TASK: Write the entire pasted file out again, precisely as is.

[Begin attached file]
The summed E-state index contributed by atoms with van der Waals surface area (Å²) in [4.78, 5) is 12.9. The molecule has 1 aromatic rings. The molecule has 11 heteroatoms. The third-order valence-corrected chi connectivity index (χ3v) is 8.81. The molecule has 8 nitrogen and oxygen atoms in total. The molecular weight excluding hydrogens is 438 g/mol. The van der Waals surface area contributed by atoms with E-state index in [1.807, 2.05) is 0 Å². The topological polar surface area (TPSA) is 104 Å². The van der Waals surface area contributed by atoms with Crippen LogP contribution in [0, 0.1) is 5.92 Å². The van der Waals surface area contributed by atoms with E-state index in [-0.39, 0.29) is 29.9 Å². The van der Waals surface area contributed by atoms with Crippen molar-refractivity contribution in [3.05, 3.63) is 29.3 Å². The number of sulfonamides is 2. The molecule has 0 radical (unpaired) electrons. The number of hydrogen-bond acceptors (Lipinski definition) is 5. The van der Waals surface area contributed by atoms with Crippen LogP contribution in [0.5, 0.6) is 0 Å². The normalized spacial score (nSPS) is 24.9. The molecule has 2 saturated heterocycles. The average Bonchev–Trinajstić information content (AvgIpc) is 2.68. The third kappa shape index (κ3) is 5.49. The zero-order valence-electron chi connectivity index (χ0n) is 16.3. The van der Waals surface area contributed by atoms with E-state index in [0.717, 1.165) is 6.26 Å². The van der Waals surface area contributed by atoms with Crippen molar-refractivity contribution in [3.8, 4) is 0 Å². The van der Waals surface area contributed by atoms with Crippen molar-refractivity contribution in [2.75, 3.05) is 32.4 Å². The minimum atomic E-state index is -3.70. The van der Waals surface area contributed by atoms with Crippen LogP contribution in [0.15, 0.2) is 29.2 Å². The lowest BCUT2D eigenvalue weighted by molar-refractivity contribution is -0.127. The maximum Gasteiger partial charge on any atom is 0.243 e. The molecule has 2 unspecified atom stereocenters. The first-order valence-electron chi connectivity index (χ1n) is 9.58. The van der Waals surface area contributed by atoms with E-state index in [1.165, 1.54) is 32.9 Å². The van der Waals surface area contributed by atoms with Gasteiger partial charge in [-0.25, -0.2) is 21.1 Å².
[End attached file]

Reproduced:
The summed E-state index contributed by atoms with van der Waals surface area (Å²) in [4.78, 5) is 12.9. The molecule has 1 aromatic rings. The molecule has 11 heteroatoms. The third-order valence-corrected chi connectivity index (χ3v) is 8.81. The molecule has 8 nitrogen and oxygen atoms in total. The molecular weight excluding hydrogens is 438 g/mol. The van der Waals surface area contributed by atoms with E-state index in [1.807, 2.05) is 0 Å². The topological polar surface area (TPSA) is 104 Å². The van der Waals surface area contributed by atoms with Crippen LogP contribution in [0, 0.1) is 5.92 Å². The van der Waals surface area contributed by atoms with E-state index in [-0.39, 0.29) is 29.9 Å². The van der Waals surface area contributed by atoms with Crippen molar-refractivity contribution in [3.05, 3.63) is 29.3 Å². The number of sulfonamides is 2. The molecule has 0 radical (unpaired) electrons. The number of hydrogen-bond acceptors (Lipinski definition) is 5. The van der Waals surface area contributed by atoms with Crippen LogP contribution in [0.5, 0.6) is 0 Å². The normalized spacial score (nSPS) is 24.9. The molecule has 2 saturated heterocycles. The average Bonchev–Trinajstić information content (AvgIpc) is 2.68. The third kappa shape index (κ3) is 5.49. The zero-order valence-electron chi connectivity index (χ0n) is 16.3. The van der Waals surface area contributed by atoms with E-state index in [0.717, 1.165) is 6.26 Å². The van der Waals surface area contributed by atoms with Crippen molar-refractivity contribution in [3.8, 4) is 0 Å². The van der Waals surface area contributed by atoms with Crippen molar-refractivity contribution in [2.75, 3.05) is 32.4 Å². The minimum atomic E-state index is -3.70. The van der Waals surface area contributed by atoms with Crippen LogP contribution in [0.15, 0.2) is 29.2 Å². The lowest BCUT2D eigenvalue weighted by molar-refractivity contribution is -0.127. The maximum Gasteiger partial charge on any atom is 0.243 e. The molecule has 2 unspecified atom stereocenters. The first-order valence-electron chi connectivity index (χ1n) is 9.58. The van der Waals surface area contributed by atoms with E-state index in [1.165, 1.54) is 32.9 Å². The van der Waals surface area contributed by atoms with Gasteiger partial charge in [-0.25, -0.2) is 21.1 Å².